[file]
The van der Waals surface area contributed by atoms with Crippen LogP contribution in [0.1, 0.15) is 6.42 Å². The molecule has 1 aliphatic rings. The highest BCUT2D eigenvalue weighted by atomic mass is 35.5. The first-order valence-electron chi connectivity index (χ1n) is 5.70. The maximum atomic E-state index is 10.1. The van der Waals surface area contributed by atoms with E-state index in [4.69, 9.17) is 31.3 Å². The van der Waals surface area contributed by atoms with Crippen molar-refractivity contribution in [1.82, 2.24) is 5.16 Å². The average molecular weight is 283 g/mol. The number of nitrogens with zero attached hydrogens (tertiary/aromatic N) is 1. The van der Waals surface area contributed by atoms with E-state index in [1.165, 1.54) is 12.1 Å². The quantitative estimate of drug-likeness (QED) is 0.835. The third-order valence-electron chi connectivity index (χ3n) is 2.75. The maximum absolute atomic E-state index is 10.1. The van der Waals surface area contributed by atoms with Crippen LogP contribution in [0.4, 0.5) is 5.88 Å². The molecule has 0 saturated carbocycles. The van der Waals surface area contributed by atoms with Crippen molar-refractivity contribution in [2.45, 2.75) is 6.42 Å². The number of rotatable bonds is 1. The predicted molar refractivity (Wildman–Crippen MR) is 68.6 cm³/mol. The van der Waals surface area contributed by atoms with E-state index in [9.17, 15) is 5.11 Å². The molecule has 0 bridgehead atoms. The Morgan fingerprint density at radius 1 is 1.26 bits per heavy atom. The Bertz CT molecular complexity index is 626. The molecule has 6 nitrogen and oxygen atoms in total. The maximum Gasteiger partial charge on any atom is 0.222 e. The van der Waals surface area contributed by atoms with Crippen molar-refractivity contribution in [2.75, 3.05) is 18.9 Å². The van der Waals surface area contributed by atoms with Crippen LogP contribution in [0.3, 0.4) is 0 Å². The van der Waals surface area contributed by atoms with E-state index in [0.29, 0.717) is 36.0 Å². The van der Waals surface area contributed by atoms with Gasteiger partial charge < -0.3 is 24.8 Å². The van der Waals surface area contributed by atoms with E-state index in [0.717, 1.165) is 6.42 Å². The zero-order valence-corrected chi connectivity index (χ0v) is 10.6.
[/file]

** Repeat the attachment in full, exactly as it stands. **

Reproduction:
The van der Waals surface area contributed by atoms with Crippen LogP contribution in [0.1, 0.15) is 6.42 Å². The molecule has 1 aliphatic rings. The highest BCUT2D eigenvalue weighted by atomic mass is 35.5. The first-order valence-electron chi connectivity index (χ1n) is 5.70. The maximum atomic E-state index is 10.1. The van der Waals surface area contributed by atoms with E-state index in [4.69, 9.17) is 31.3 Å². The van der Waals surface area contributed by atoms with Crippen molar-refractivity contribution in [1.82, 2.24) is 5.16 Å². The average molecular weight is 283 g/mol. The number of nitrogens with zero attached hydrogens (tertiary/aromatic N) is 1. The van der Waals surface area contributed by atoms with E-state index in [1.165, 1.54) is 12.1 Å². The quantitative estimate of drug-likeness (QED) is 0.835. The third-order valence-electron chi connectivity index (χ3n) is 2.75. The maximum absolute atomic E-state index is 10.1. The van der Waals surface area contributed by atoms with Crippen LogP contribution in [0.4, 0.5) is 5.88 Å². The molecule has 0 saturated carbocycles. The van der Waals surface area contributed by atoms with Crippen molar-refractivity contribution in [2.45, 2.75) is 6.42 Å². The number of rotatable bonds is 1. The predicted molar refractivity (Wildman–Crippen MR) is 68.6 cm³/mol. The van der Waals surface area contributed by atoms with E-state index in [9.17, 15) is 5.11 Å². The molecule has 0 bridgehead atoms. The Morgan fingerprint density at radius 1 is 1.26 bits per heavy atom. The Bertz CT molecular complexity index is 626. The molecule has 6 nitrogen and oxygen atoms in total. The maximum Gasteiger partial charge on any atom is 0.222 e. The van der Waals surface area contributed by atoms with Crippen molar-refractivity contribution in [2.75, 3.05) is 18.9 Å². The van der Waals surface area contributed by atoms with Crippen LogP contribution in [0.3, 0.4) is 0 Å². The van der Waals surface area contributed by atoms with E-state index in [0.29, 0.717) is 36.0 Å². The van der Waals surface area contributed by atoms with Gasteiger partial charge < -0.3 is 24.8 Å². The van der Waals surface area contributed by atoms with E-state index in [0.717, 1.165) is 6.42 Å². The zero-order valence-corrected chi connectivity index (χ0v) is 10.6.